If you’re not a coffee connoisseur or expert, you may not actually know the difference between each type of coffee roast, including decaf. After learning about these coffee roast differences, you may decide to try something new on your next coffee run.
Yes, decaf coffee is different from regular coffee. Most people associate it with a bitter, not-so-good taste. However, the only reason your decaf may not taste so good is because of the process in which it is decaffeinated.
To make decaf, the beans are soaked in water to extract 95% of the caffeine (yes, decaf still has 5% caffeine). The water is then separated from the beans and mixed with a solvent to extract the caffeine. The solvent is separated and then the water is returned to the beans, which need to absorb the decaffeinated water before they are then dried.
It is the solvent used in this process that can take away some of the other aspects of the coffee contributing to its flavor and scent. However, what’s very interesting to note is that this is not what we normally hear from those who drink our roasting facility’s decaf coffee. Some of the comments we’ve received say it taste as good as our medium roast!
Lesson learned: don’t judge a book by its cover (or in this case, a coffee bean from its label!).
Light roast coffee is known for its crisp acidity, mellow body, and light flavor. Typically its appearance is a light brown or tan color and there is no oil on the beans’ surfaces. If well grown, processed, and roasted, they can produce a wide variety of unique flavors, aromas, and aftertastes.
Light roasts are often fruity and floral. They draw attention to the exclusive characteristics of a coffee’s source more than any other roast style. To achieve a light roast, each bean must reach an internal temperature of 350-400 degrees Fahrenheit, barely reaching ‘first crack,’ a.k.a. the stage in which the vapors inside the beans break through the outer wall, creating the ‘crack’ noise.
Medium roast coffee rarely has an oily surface, is a brown colour, medium acidity (hence the medium roast name), and body with a wide flavor profile and is slightly darker and sweet. This level of roasting, like the light roast, preserves many of the unique flavors of the coffee’s origin, while also dipping into the deep caramel sweetness of the longer roast.
Most people prefer medium roast because it is less acidic while still showcasing a coffee’s natural flavor profile. Medium roast coffee beans reach 400-430 degrees Fahrenheit, reaching between first and second crack.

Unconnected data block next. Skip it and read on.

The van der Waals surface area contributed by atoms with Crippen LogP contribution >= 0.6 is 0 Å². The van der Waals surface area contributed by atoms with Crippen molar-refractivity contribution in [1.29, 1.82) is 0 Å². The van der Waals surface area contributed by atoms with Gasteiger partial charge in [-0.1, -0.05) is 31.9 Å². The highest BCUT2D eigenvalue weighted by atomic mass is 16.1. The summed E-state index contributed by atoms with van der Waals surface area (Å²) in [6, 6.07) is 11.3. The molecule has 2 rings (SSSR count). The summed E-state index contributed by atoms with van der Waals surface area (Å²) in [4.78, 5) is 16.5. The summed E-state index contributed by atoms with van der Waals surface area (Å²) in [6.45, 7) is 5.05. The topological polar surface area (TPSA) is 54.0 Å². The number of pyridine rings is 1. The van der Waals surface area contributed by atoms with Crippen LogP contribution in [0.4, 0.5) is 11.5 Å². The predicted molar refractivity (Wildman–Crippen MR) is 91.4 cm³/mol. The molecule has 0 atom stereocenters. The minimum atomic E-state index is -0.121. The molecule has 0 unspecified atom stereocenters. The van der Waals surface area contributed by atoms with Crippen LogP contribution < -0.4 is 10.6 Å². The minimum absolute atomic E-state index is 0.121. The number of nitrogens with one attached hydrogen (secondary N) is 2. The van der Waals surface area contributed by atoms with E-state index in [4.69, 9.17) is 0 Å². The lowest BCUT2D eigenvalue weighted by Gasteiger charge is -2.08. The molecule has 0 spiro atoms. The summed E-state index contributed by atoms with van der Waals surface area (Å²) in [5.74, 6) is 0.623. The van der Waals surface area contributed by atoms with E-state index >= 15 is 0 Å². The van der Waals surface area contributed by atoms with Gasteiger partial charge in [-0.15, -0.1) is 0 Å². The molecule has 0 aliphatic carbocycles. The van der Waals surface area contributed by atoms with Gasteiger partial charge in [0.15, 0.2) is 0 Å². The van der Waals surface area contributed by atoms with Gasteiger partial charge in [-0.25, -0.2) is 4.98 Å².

Dark roast coffee is often oily and is dark brown, almost black in color, with low acidity, heavy body, and deeper, darker flavors. Many of the origin characteristics of the coffee are left behind in this roast, leaving more chocolatey, nutty, and caramel flavors.
It’s easy to tell the dramatic difference in taste when drinking light and dark roast side by side. Espresso roasts are typically known as dark roasts. The reason why is because it can stand up to lots of milk and sugar used in fancier beverages such as lattes, cappuccinos, and macchiatos. Dark roast coffees reach 430-450 degrees Fahrenheit, reaching second crack if not a bit beyond.
This darkest roast is black as night, very oily on the surface, and possesses no characteristics left of their origin. The taste is more like burned, ashy coffee, or liquid charcoal. This may peak a curious mind to take the darker than dark taste test. Some like their coffee “blacker than the blackest black…times infinity.”
Light and medium roasts are the preference within the specialty coffee industry as these roasts have the most vibrant flavors and aromas.
We hope this helps you decide your next cup of coffee! Knowing what your preference is between the different roasts can help you pick new coffees and flavors that you may enjoy and discover. Try and be adventurous next time by choosing a different roast, now that you know what kind of flavors they each exhibit!
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